I also took home a bag of Stratto's take on Finca Maputo Sidra beans, which even through my amateur preparations, readily produce lovely floral and dried fruit notes.
Av. Diego de Almagro, Pedro Ponce Carrasco (Lacé Market Colaborativo - Batan Alto)
+593 098 343 2266
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5. Cima Café Bistro
With a natural interior with all shades of wood and neutrals, Cima Cafe Bistro gets my vote for the most peaceful coffee shop in Quito. Fresh flowers on every table and a ceiling made of draped burlap contribute to the earthy vibes. A selection of artisan bread is available for purchase, including a sourdough loaf with fig and almonds. And one evening soon, I’ll be back to try the Bee’s Knees cocktail with lavender, honey, gin, and lemon.

At today’s visit, I chose the coffee sampler ($5), which came with espresso, café con leche, and your choice of a V60, Aeropress, or French press brew. The particular coffee on the menu was a Pacamara variety from nearby Finca La Merced in Nanegalito, Pichincha. The Aeropress coffee came first, poured from an elegant black gooseneck vessel. I’m often haphazard in my Aeropress preparation, but this was a prime example of how aromatic and complex Aeropress brews can be. The espresso was equally distinctive—unlike any espresso I’ve ever had. The flavors were more mellow in the café con leche, blending beautifully with the milk.

Of all these coffee shop adventures, I think I'll be coming back most frequently to Cima.
San Salvador e7-174 y Pradera
+593 099 252 5451
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At Il Barista, you're immediately immersed into the process of coffee: the aroma, the equipment, and the technique. Unlike the standard coffee shop set up, the espresso maker isn't behind the bar, but facing the café floor.  Even the decorations themselves are coffee-related: the shelves are filled with a French press, an Aeropress, a Chemex, a siphon, and bags of Il Barista coffee (typica from Nanegalito, dry method, 7400 meters above sea level, notes of green apple). As seems to be a trend in Ecuador, the baristas wear stylized uniforms, here with Panama hats and denim aprons.

Il Barista falls on the pricier side of the Quito coffee scene (a latte was around $4.50), but well worth it for the elegant atmosphere and skillful execution. Beyond the coffee, Il Barista also offers sandwiches, fresh bread, desserts, tea, and cocktails.

Keep an eye on their Instagram page for live music announcements. 
Av. Amazonas y Av. De la República (Edificio Las Cámaras - La Carolina)
+593 (02) 226-3484
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Jervis is the quintessential sidewalk café: a black and white striped awning, large open windows, and a couple of dog-friendly tables in front. Back in 2014, this was a favorite stop of mine on the way to teach at nearby Escuela Politécnica Nacional, and I was recently heartened to see Jervis is still thriving and cuter than ever. For this visit, I ordered a flat white to accompany a new book and some prime people watching.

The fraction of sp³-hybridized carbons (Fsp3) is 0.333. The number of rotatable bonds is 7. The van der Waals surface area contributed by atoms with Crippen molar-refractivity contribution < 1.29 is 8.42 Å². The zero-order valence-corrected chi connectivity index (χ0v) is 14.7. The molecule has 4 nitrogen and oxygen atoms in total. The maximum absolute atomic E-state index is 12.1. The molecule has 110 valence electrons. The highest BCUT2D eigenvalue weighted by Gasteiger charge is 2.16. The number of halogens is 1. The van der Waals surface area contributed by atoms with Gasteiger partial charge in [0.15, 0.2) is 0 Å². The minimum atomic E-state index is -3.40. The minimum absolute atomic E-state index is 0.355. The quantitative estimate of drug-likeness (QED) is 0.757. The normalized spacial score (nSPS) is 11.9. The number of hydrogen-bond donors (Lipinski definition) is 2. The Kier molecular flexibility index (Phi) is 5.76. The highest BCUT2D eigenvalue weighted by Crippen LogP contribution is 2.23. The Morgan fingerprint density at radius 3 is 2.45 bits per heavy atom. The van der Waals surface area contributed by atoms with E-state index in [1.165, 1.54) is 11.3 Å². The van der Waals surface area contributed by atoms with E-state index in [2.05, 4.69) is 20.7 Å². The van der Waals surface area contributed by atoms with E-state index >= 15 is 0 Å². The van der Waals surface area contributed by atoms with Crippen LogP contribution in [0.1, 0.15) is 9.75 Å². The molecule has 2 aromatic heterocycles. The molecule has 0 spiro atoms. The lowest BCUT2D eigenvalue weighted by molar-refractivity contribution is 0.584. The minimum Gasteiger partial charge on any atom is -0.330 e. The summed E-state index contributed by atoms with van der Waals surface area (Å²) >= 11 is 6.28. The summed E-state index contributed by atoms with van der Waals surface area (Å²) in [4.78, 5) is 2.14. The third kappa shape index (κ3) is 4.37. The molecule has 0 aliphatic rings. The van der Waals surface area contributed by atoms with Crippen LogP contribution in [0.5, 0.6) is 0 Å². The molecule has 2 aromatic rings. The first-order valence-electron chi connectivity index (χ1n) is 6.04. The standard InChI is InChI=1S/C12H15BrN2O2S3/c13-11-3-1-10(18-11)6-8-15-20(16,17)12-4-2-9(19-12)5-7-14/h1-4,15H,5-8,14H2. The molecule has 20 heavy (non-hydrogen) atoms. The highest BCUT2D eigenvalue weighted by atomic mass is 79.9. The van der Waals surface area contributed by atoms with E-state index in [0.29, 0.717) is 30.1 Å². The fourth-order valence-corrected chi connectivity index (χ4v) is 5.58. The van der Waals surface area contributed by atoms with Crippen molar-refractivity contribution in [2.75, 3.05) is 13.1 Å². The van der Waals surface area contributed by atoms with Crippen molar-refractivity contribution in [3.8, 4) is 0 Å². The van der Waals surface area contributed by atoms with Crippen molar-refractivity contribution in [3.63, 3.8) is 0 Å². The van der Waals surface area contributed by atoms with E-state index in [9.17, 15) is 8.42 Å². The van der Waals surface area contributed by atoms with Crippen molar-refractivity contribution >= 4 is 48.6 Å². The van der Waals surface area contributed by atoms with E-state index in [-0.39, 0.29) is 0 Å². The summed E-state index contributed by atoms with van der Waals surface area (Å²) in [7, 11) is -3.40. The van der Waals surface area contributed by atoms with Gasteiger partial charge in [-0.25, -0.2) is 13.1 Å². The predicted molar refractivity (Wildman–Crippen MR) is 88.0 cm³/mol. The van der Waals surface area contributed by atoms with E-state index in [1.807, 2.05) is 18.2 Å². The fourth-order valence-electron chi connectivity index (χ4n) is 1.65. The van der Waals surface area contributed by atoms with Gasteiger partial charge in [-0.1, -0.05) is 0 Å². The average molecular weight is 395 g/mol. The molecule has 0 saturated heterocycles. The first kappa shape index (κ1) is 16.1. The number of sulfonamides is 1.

I didn't order any food this time around, but I remember the pear-camembert sandwich to be delicious. Come for lunch, stay for the afternoon coffee.
Guipuzcoa E14-27 y Lugo (La Floresta)
+593 099 840 0752
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8. Botánica (reopening February 2019)
Since 2014, Botánica has led the Quito café scene in their technical skills, environmental standards, and commitment to Ecuadorian coffee. Healthy options abound on the menu, including vegetarian sandwiches, a hummus plate, and zucchini carpaccio. The former location, which closed at the end of 2018, also included a recycled art studio offering handmade jewelry, bags made from billboard vinyl, and work from local artisans. Currently, Botánica is relocating a few blocks away, with an anticipated opening early February 2019. 
Vizcaya E13-18 y Valladolid (La Floresta)
+593 (02) 222 6512
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While some eclectic coffee shops in the US might gift you a jaded barista judging your lack of cool, Umami works in earnest and with a lot of heart. The (yes, very cool) barista was more than happy to explain about their collaboration with Finca Maputo as well as upcoming limited edition roasts. I ordered a flat white, the reputed speciality of Umami, which was delightful and perfectly executed.

The coffee certainly is a draw to Umami, but the floor to ceiling art gives the cafe its essential charm. Neon murals illustrate skulls, Ecuadorian folk figures (El Diablo Huma), and animals of Ecuador. Upstairs, cotton has been fashioned around the hanging lights to give the impression of storm clouds, and paper cranes dangle in the windows and throughout the cafe. If you're up for a board game night, you can find a collection under the staircase including Monopoly: Ecuador and Pictionary.